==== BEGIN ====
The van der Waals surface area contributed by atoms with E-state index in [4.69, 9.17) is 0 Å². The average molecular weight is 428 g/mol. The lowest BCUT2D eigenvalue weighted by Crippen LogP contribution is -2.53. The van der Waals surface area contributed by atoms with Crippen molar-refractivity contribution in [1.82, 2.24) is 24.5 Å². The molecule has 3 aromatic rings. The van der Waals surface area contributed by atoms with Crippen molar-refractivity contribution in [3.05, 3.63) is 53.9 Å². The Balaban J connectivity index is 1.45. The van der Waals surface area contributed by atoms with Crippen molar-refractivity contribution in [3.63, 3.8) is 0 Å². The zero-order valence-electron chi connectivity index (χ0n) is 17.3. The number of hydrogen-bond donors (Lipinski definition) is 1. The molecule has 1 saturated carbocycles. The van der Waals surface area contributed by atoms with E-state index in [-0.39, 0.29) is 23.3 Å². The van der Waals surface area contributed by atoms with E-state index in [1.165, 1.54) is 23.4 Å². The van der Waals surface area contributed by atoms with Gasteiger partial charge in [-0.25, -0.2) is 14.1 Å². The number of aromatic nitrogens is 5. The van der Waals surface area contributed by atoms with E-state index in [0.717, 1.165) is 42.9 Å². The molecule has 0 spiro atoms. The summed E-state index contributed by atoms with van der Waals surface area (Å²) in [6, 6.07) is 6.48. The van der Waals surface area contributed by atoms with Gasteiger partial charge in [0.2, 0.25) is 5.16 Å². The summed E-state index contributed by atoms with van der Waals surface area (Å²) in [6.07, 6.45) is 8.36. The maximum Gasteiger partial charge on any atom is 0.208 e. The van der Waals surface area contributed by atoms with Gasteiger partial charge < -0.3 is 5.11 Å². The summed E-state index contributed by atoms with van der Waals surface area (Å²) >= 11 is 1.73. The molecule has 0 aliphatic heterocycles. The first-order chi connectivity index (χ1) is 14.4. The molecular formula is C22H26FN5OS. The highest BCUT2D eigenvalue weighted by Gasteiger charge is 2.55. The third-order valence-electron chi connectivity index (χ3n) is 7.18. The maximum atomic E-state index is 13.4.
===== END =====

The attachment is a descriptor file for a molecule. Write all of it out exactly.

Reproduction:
The van der Waals surface area contributed by atoms with E-state index in [4.69, 9.17) is 0 Å². The average molecular weight is 428 g/mol. The lowest BCUT2D eigenvalue weighted by Crippen LogP contribution is -2.53. The van der Waals surface area contributed by atoms with Crippen molar-refractivity contribution in [1.82, 2.24) is 24.5 Å². The molecule has 3 aromatic rings. The van der Waals surface area contributed by atoms with Crippen molar-refractivity contribution in [3.05, 3.63) is 53.9 Å². The Balaban J connectivity index is 1.45. The van der Waals surface area contributed by atoms with Crippen molar-refractivity contribution in [3.63, 3.8) is 0 Å². The zero-order valence-electron chi connectivity index (χ0n) is 17.3. The number of hydrogen-bond donors (Lipinski definition) is 1. The molecule has 1 saturated carbocycles. The van der Waals surface area contributed by atoms with E-state index in [-0.39, 0.29) is 23.3 Å². The van der Waals surface area contributed by atoms with E-state index in [1.165, 1.54) is 23.4 Å². The van der Waals surface area contributed by atoms with Gasteiger partial charge in [-0.25, -0.2) is 14.1 Å². The number of aromatic nitrogens is 5. The van der Waals surface area contributed by atoms with E-state index in [0.717, 1.165) is 42.9 Å². The molecule has 0 spiro atoms. The summed E-state index contributed by atoms with van der Waals surface area (Å²) in [6, 6.07) is 6.48. The van der Waals surface area contributed by atoms with Gasteiger partial charge in [0.2, 0.25) is 5.16 Å². The summed E-state index contributed by atoms with van der Waals surface area (Å²) in [6.07, 6.45) is 8.36. The maximum Gasteiger partial charge on any atom is 0.208 e. The van der Waals surface area contributed by atoms with Gasteiger partial charge < -0.3 is 5.11 Å². The summed E-state index contributed by atoms with van der Waals surface area (Å²) >= 11 is 1.73. The molecule has 0 aliphatic heterocycles. The first-order chi connectivity index (χ1) is 14.4. The molecular formula is C22H26FN5OS. The highest BCUT2D eigenvalue weighted by Gasteiger charge is 2.55. The third-order valence-electron chi connectivity index (χ3n) is 7.18. The maximum atomic E-state index is 13.4.